In my last post I dug into the Tour de France power data shared by @Velofacts, specifically adding to his analysis by breaking-down the relative power output of each rider compared to themselves. In other words, instead of judging the power output of Thomas de Gendt relative to other riders who have different skill-sets, judge relative to his own level. Some of the key findings were: 1) the flat sprint stages saw significantly lower relative power output than the big mountain days, 2) tough days where the peloton pushed hard like stage 7 saw comparable power output to the mountain days, and 3) riders saw peak power output when they were in the break.
This post will take that analysis further and determine what stage characteristics lead to high or low relative power outputs across pro races. To do that, I’ve collected nearly 10,000 individual stages linked to specific races for pro riders across the World and continental tours for 2019 and 2020. This data-set includes 292 unique riders with 98% of the data coming from riders with at least 10 races (the minimum to include in modelling below). The average normalized power for this sample was 278 watts (4.09 watts/kg) with the 10th to 90th percentile represented by 232 to 321 watts (3.49 to 4.67 watts/kg).
I separated 2019 from 2020 with 2019 acting as the training set and 2020 as the test set so we’ll be able to judge how predictive the model is without having seen the data yet. I built two models: a simple linear regression with easy to interpret effects and then a random forest based model (xgboost) which should theoretically have better performance with worse interpretability.
I linked the race level power files to my existing data-set of stage results which include variables like whether a race was a time trial, one day race, and/or grand tour, what the climbing difficulty of the stage was, whether the stage ended with an uphill finish, what class of race it was (World Tour or lower levels), but also finishing position data from riders.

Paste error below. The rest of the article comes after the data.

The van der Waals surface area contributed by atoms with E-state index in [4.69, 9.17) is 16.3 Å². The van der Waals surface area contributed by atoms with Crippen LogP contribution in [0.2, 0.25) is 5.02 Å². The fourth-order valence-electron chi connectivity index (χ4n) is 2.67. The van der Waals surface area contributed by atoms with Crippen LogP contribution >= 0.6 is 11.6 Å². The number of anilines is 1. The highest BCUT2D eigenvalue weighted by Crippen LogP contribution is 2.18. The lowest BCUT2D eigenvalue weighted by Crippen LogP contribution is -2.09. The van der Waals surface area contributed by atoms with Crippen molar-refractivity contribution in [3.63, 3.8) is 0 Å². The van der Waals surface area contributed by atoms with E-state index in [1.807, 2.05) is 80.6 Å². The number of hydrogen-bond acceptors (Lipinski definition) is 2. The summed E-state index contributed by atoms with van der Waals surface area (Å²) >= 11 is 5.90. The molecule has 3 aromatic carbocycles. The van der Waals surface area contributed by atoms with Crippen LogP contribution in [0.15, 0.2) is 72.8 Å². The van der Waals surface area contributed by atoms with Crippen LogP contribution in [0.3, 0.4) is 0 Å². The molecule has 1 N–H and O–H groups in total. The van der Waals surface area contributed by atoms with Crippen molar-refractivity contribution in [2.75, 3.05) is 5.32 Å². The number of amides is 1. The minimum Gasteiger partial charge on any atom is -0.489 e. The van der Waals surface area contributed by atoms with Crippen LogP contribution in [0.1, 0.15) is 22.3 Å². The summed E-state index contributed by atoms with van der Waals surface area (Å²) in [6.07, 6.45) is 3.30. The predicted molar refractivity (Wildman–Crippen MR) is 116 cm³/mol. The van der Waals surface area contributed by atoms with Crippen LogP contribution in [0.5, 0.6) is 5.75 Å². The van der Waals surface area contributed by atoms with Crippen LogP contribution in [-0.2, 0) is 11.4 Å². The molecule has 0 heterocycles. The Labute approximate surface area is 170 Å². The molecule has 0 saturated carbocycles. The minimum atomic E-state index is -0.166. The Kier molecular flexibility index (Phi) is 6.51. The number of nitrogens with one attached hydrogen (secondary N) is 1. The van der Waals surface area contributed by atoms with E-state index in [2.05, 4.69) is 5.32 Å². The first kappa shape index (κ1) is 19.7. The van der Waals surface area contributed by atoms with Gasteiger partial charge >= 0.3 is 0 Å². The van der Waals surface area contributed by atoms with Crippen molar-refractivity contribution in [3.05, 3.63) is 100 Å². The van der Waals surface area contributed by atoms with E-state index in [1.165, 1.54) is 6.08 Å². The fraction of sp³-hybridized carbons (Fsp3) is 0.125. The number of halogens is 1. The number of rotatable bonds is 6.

To build the linear model, I included:
one_day_race, time_trial, length of stage (km), natural log of finish position, climb_difficulty of stage, and rider_DNF (did not finish race). I also included an interaction between log finish position and climb difficulty with the idea that there is probably a larger difference in power output by finish position on tougher stages.
The model was built to predict the relative power output on the stage calculated in the form of: eg, 300 watts on stage / 285 watts on average = 1.053 relative power output.
The linear model achieved in-sample R^2 of 0.25 with a standard error of 0.10. Obviously predicting power output is a high variance task. Five of the seven variables were judged significant at p < 0.01 level (rider DNF was not significant and the finish position/climb difficulty interaction was significant at p <0.05 level).
The coefficients were:
|Natural log of finish position (1)||-0.014||0.002|
|length in km||-0.0005||<0.001|
|Natural log of finish position * climb_difficulty||-0.0005||<0.001|
(1): Actually natural log of rank + 1 to allow for interaction term as LN(1) = 0
(2): Climbing difficulty is judged on a scale starting at 0 where the toughest mountain stages are around 30. Classic races like Flanders and Strade Bianche come in at 4-5, hillier races like Liege-Bastogne-Liege and Fleche Wallonne at 8-10, grand tour mountain stages typically start at 12 and up.